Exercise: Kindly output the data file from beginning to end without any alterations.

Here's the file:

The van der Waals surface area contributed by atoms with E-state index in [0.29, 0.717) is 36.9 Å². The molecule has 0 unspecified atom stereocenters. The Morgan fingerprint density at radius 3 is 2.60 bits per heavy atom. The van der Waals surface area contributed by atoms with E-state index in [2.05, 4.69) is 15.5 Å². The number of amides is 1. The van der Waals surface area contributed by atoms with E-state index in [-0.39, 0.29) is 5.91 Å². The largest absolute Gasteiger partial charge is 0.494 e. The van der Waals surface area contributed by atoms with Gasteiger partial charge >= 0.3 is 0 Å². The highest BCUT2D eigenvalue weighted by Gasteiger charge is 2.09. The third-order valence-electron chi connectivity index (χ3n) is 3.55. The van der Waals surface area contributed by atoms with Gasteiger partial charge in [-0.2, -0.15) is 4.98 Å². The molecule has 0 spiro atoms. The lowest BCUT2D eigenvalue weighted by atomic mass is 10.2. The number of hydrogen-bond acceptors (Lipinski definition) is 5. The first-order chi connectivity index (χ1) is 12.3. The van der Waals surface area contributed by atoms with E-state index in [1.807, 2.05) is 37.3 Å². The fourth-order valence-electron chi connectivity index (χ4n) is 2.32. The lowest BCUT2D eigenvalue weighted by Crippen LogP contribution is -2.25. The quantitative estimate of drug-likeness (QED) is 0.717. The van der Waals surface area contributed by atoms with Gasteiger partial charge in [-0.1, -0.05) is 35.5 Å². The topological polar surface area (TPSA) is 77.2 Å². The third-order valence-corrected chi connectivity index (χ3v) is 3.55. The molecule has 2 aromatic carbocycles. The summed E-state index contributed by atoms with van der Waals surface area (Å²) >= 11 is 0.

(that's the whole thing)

The van der Waals surface area contributed by atoms with E-state index in [0.29, 0.717) is 36.9 Å². The molecule has 0 unspecified atom stereocenters. The Morgan fingerprint density at radius 3 is 2.60 bits per heavy atom. The van der Waals surface area contributed by atoms with E-state index in [2.05, 4.69) is 15.5 Å². The number of amides is 1. The van der Waals surface area contributed by atoms with E-state index in [-0.39, 0.29) is 5.91 Å². The largest absolute Gasteiger partial charge is 0.494 e. The van der Waals surface area contributed by atoms with Gasteiger partial charge >= 0.3 is 0 Å². The highest BCUT2D eigenvalue weighted by Gasteiger charge is 2.09. The third-order valence-electron chi connectivity index (χ3n) is 3.55. The van der Waals surface area contributed by atoms with Gasteiger partial charge in [-0.2, -0.15) is 4.98 Å². The molecule has 0 spiro atoms. The lowest BCUT2D eigenvalue weighted by atomic mass is 10.2. The number of hydrogen-bond acceptors (Lipinski definition) is 5. The first-order chi connectivity index (χ1) is 12.3. The van der Waals surface area contributed by atoms with E-state index in [1.807, 2.05) is 37.3 Å². The fourth-order valence-electron chi connectivity index (χ4n) is 2.32. The lowest BCUT2D eigenvalue weighted by Crippen LogP contribution is -2.25. The quantitative estimate of drug-likeness (QED) is 0.717. The van der Waals surface area contributed by atoms with Gasteiger partial charge in [-0.1, -0.05) is 35.5 Å². The topological polar surface area (TPSA) is 77.2 Å². The third-order valence-corrected chi connectivity index (χ3v) is 3.55. The molecule has 2 aromatic carbocycles. The summed E-state index contributed by atoms with van der Waals surface area (Å²) >= 11 is 0.